*Written on Jan 19th 2010, but it’s been just waiting for me in my drafts folder. Apologies for the delay!
Dear friends, I’m back home safe and sound (well I’ve been back home for a couple of weeks now) after the most marvelous 10 days in Toronto at the Reviving the Islamic Spirit Convention and the Knowledge Retreat. I attended classes, I prayed with hundreds of people, and I met many gorgeous souls that touched my heart and inspired me to reach inside and become more. I’m sure I’ve mentioned it elsewhere, but the initial plan for this blog was to update in real time, but alas! due to a combination of poor internet access and technical difficulties, despite numerous attempts (and driving everyone around me a bit crazy) it didn’t really work. =(. But it’s all good, and God willing, over the next while I’ll post reflections and details of my time during those blessed days.
Today, instead of the detailed hour by hour breakdown of each day and my surprise and astonishment and adjustment and joy and all the different emotions of these days, I thought I’d share a few moments, quotes, thoughts, different moments that will stay with me. Not in any particular order, but more things that stuck in my memory after the event is done. And this is just Part 1, lots of things to share!
- Hearing Junaid Jamsheed and all the other nasheed artists at the Friday night Entertainment Concert.. All the artists were beautiful, but Junaid Jamshed was special in the sense that you hear a lot of Arabic in nasheeds and qasidas, and I do find many songs beautiful and moving, but its hard to get the full experience when you don’t know what is being said. And before Junaid Jamsheed came on, there were a few performers that had the crowd reacting with different phrases, but I wasn’t quite sure what was going on! And then Junaid Jamshed came and started singing in Urdu, in front of 12,000 people in the giant convention centre, and it was extremely powerful. The words of course, and remembering the beauty of Madinah were powerful, but also the realisation that yes, I am connecting to this moment in a language that I understand, that is part of Islam too, because Islam takes on different cultural colours wherever it has spread, and each of those colours are gorgeous was wonderful too. (And that doesn’t mean Arabic isn’t important, of course it is important to develop a relationship with the language, but it’s nice to have those reminders every now and then that there is space for non Arabs too.)
- At the same concert, hearing Isam Bachiri of Outlandish. He also spoke briefly about performing at Hopenhagen, how the moment when Desmond Tutu jumped on stage and started rocking to the music along with them was a special one, and spoke generally about the experience of trying to raise their voices for climate change..
(Which brings me to Resolution #1: To have the energy of Desmond Tutu! I couldn’t find a very clear clip of his talk or the Outlandish performance, but did find this neat clip online of some of his words and the hope people had in the audience. You can feel Desmond Tutu’s sincerity even within those few minutes. And he is eighty years old.)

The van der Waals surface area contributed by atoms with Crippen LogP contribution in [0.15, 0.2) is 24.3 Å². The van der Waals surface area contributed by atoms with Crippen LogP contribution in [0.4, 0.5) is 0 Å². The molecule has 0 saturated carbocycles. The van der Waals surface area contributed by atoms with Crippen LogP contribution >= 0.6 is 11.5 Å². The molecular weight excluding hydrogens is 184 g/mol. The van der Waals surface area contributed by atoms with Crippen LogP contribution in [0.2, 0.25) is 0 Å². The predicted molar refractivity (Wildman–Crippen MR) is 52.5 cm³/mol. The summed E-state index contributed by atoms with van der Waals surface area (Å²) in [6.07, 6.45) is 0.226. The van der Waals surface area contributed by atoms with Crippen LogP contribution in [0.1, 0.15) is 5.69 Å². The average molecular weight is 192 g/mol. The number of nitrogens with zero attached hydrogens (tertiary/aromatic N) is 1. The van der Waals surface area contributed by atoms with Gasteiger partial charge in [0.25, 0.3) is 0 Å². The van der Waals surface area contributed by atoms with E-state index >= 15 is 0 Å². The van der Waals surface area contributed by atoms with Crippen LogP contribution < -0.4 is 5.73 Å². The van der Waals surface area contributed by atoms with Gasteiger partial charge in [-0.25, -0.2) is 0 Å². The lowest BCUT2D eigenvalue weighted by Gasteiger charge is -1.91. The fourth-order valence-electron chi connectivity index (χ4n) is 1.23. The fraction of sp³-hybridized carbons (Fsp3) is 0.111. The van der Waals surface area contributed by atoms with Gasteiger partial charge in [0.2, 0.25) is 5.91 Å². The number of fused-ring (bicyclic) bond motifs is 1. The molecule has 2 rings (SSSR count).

- “If someone says something unkind about me, I must live in such a way that no one believes it”. (Suleiman Moola, Dec 28th)
- Story of Umm Salama and her separation from her husband and her child when she migrated, and her son’s dislocated shoulder when the tribe took him away, and her own patience and forbearance for something better.
- “It could have been worse, and it could have been better.” A conversation I overheard when I was waiting for my luggage in the Toronto airport. Our flight had been delayed, and we arrived much later than expected. And as we were standing at the carousel, I heard the above words, and thought, that’s true of so many things. Best to practice acceptance and detachment, since frustration is not a terribly useful emotion.
- “My answer has more dignity than your attack, I am not where you expect me to be.” ~ Tariq Ramadan, Dec 25th, RIS (speaking about how we respond when people attack)
- “At thirteen, care intensely what people are thinking, at 25, don’t care at all what people are thinking, and at 60, realise nobody was thinking about you at all”. (Shaykh Yasir Fazaga, RIS)
- Seeing a thousand plus coats being collected for those in need, seeing people pledge money and meals for a hunger campaign, seeing an afternoon comedy performance challenge audience perceptions and ways of being
- “I’m not all these names, wahhabi, sufi, maliki. I’m a father, a brother and a son. But I’m not a box. Not in a group. Quran is the greatest testimony against groupthink. Have stories of person standing up and going against the group, and saying what are they doing? And it shows us what happens..throw him in the fire, get rid of him.. I want to meet human beings, I don’t want to know what group you’re in. People talk and say things but you need clarification. What do the terms mean? Don’t box people into taxomonies.” ~Shaykh Hamza Yusuf, RIS
- Oh Shagufta! That’s one of my favourite names!~Shaykh Hamza Yusuf, Book Signing. =D
- Our families, their bodies may be in west but their memories are in the Muslim world. And yet, they gave us the means to be Muslim, the feeling, the sense of the necessity to be close, the understanding of being Muslim. You know, sometimes our parents did not know so much, but gave us so much. Even the words, of saying Allah, subhanAllah, these things, this atmosphere, are so important. This is an ethics without words. (Dr Tariq Ramadan, RIS)
- When people start raising their voices, or repeat same sentence/same proof, or refuse the obvious, the dialogue is over, should withdraw ( Shaykh Tariq Suwaiden)
And that concludes Part 1. More to come I’m sure…